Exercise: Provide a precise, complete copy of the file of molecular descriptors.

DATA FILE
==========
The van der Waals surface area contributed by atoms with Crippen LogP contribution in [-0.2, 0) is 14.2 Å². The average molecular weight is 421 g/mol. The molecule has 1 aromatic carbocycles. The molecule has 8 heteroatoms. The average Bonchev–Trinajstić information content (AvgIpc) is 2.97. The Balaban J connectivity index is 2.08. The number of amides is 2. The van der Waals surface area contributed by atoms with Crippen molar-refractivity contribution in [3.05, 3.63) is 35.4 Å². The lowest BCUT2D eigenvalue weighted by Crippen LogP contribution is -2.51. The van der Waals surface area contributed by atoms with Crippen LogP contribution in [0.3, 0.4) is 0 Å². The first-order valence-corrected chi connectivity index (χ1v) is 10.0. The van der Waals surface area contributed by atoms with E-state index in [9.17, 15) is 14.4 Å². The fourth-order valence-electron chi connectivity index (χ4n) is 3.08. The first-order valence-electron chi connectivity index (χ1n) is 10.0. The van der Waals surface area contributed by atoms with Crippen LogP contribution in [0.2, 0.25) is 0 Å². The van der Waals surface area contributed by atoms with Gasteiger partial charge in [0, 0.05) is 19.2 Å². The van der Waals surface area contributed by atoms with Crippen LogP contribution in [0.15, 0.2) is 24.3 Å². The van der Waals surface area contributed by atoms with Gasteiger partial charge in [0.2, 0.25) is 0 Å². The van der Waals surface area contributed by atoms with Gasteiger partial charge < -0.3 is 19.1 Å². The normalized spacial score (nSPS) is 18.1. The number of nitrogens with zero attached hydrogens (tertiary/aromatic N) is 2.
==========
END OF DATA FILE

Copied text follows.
The van der Waals surface area contributed by atoms with Crippen LogP contribution in [-0.2, 0) is 14.2 Å². The average molecular weight is 421 g/mol. The molecule has 1 aromatic carbocycles. The molecule has 8 heteroatoms. The average Bonchev–Trinajstić information content (AvgIpc) is 2.97. The Balaban J connectivity index is 2.08. The number of amides is 2. The van der Waals surface area contributed by atoms with Crippen molar-refractivity contribution in [3.05, 3.63) is 35.4 Å². The lowest BCUT2D eigenvalue weighted by Crippen LogP contribution is -2.51. The van der Waals surface area contributed by atoms with Crippen LogP contribution in [0.3, 0.4) is 0 Å². The first-order valence-corrected chi connectivity index (χ1v) is 10.0. The van der Waals surface area contributed by atoms with E-state index in [9.17, 15) is 14.4 Å². The fourth-order valence-electron chi connectivity index (χ4n) is 3.08. The first-order valence-electron chi connectivity index (χ1n) is 10.0. The van der Waals surface area contributed by atoms with Crippen LogP contribution in [0.2, 0.25) is 0 Å². The van der Waals surface area contributed by atoms with Gasteiger partial charge in [0, 0.05) is 19.2 Å². The van der Waals surface area contributed by atoms with Crippen LogP contribution in [0.15, 0.2) is 24.3 Å². The van der Waals surface area contributed by atoms with Gasteiger partial charge in [0.2, 0.25) is 0 Å². The van der Waals surface area contributed by atoms with Gasteiger partial charge < -0.3 is 19.1 Å². The normalized spacial score (nSPS) is 18.1. The number of nitrogens with zero attached hydrogens (tertiary/aromatic N) is 2.